Second chance, 40 years later

The lost '68 films screening in Cannes this year

Forty years after the tumultuous events of 1968, six films that failed to unspool at the fest that year are included in 2008’s Cannes Classics lineup. A sneak peek:


Helmer Carlos Saura’s surreal pic about repression during the Franco regime was tipped by many as a possible Palme d’Or winner. But pandemonium broke out at the film’s official screening on May 18. The public was treated to the bizarre sight of New Wave directors Jean-Luc Godard and Francois Truffaut trying to halt the film’s projection by hanging onto the curtain as it pulled back from the screen. Similar chaos ensued at a rescheduled afternoon screening. Both unspoolings had to be abandoned. The next day general delegate Robert Favre le Bret called off the festival.


Aleksandr Zarkhi’s “Karenina” was scheduled to be screened after “Peppermint Frappe.” With Maoists such as Godard leading calls to halt the fest, there was the ironic possibility that the Soviets might act as strikebreakers. But Zarkhi made no protest when his film was withdrawn. His countryman, Vsevolod Rozhdestvensky, a member of the Cannes jury, was not nearly as amenable. Outraged that the was fest closing down, he refused to attend any jury meetings.


Alain Resnais was one of three French directors with a film in the main competition. He had spent five years getting this sci-fi melodrama to the screen. But when the director heard what was going on at Cannes, he immediately withdrew his film from competition. When it was eventually released in France, it did very little business. Resnais didn’t make another film for six years.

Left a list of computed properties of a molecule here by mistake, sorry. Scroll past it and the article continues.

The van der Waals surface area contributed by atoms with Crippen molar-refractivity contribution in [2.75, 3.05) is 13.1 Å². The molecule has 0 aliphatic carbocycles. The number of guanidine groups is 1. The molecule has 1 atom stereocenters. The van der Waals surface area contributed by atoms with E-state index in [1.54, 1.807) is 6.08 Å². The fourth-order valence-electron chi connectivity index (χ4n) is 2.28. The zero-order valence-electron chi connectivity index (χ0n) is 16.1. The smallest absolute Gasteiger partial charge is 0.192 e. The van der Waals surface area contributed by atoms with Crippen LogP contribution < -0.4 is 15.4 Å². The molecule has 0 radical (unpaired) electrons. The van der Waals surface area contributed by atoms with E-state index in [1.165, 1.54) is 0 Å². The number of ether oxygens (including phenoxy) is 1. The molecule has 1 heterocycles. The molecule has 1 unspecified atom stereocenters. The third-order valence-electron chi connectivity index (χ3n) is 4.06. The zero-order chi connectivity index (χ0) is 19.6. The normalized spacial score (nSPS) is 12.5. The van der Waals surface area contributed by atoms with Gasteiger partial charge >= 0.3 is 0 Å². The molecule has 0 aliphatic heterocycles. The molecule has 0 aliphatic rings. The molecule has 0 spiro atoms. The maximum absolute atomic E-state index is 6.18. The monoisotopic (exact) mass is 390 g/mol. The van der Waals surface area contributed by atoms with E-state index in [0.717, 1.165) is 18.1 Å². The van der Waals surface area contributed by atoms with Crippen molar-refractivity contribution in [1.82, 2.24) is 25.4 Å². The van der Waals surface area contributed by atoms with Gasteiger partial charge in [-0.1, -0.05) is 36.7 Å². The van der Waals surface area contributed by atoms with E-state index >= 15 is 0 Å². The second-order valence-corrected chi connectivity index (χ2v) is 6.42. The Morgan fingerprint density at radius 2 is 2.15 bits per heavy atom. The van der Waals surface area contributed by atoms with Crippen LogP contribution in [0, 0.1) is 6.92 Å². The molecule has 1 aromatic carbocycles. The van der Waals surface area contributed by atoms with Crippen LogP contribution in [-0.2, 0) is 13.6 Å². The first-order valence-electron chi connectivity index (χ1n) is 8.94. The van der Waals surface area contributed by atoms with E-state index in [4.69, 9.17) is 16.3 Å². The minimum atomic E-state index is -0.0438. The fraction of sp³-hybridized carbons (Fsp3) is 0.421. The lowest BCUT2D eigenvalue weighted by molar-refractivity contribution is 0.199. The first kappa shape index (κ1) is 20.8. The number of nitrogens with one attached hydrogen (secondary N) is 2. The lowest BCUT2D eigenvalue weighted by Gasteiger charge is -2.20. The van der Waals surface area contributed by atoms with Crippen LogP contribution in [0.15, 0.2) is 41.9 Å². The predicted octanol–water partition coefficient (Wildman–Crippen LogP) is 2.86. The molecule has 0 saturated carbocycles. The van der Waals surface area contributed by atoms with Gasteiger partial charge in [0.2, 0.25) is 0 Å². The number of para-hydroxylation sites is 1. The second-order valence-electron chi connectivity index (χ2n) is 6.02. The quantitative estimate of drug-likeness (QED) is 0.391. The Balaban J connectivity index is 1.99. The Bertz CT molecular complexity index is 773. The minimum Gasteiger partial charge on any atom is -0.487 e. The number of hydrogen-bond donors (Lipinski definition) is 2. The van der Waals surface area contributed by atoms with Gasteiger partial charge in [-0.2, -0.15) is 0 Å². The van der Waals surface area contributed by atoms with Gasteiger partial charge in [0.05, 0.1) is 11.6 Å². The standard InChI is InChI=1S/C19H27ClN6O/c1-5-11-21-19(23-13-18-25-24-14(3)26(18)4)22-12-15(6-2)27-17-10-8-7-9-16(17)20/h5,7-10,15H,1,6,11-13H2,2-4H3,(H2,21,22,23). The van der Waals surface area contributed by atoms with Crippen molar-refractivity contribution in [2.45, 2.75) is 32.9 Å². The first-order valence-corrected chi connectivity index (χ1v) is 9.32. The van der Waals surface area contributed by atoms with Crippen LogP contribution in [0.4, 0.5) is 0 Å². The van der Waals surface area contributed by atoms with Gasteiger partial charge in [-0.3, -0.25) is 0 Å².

Another French helmer in competition that year was Dominique Delouche, who was initially overjoyed to see his first feature be selected. Pic’s producer was Christine Gouze-Renal, whose brother-in-law was future French president Francois Mitterrand, a staunch opponent of Charles de Gaulle’s government. After receiving a letter from Truffaut on the eve of the festival, Delouche reluctantly withdrew his film. “I was completely devastated,” he tells Variety.


Peter Collinson was one of four British helmers in the 1968 competition with the minimalist WWII drama “The Long Day’s Dying.” After low-key releases in the U.K. and U.S., “Dying” gradually built a cult following, especially among WWII aficionados. The film remains very hard to find, as it was never released on video or DVD.


Claude Lelouch, one of the most vociferous supporters of the fest’s closure, directed this docu about the ’68 Winter Olympics, an out-of-competition entry. Lelouch also produced French director Michel Cournot’s first film “Les Gauloises bleues,” which failed to screen in the main competition that year. Cournot never made another. A day after the fest ended, journalist Louis Chauvet in Le Figaro described Lelouch as “a bit embarrassed because he owed his fortune to the Cannes system; from the Croisette one can even see the luxurious yacht he’d been given by the American distributor of ‘A Man and a Woman.’ “

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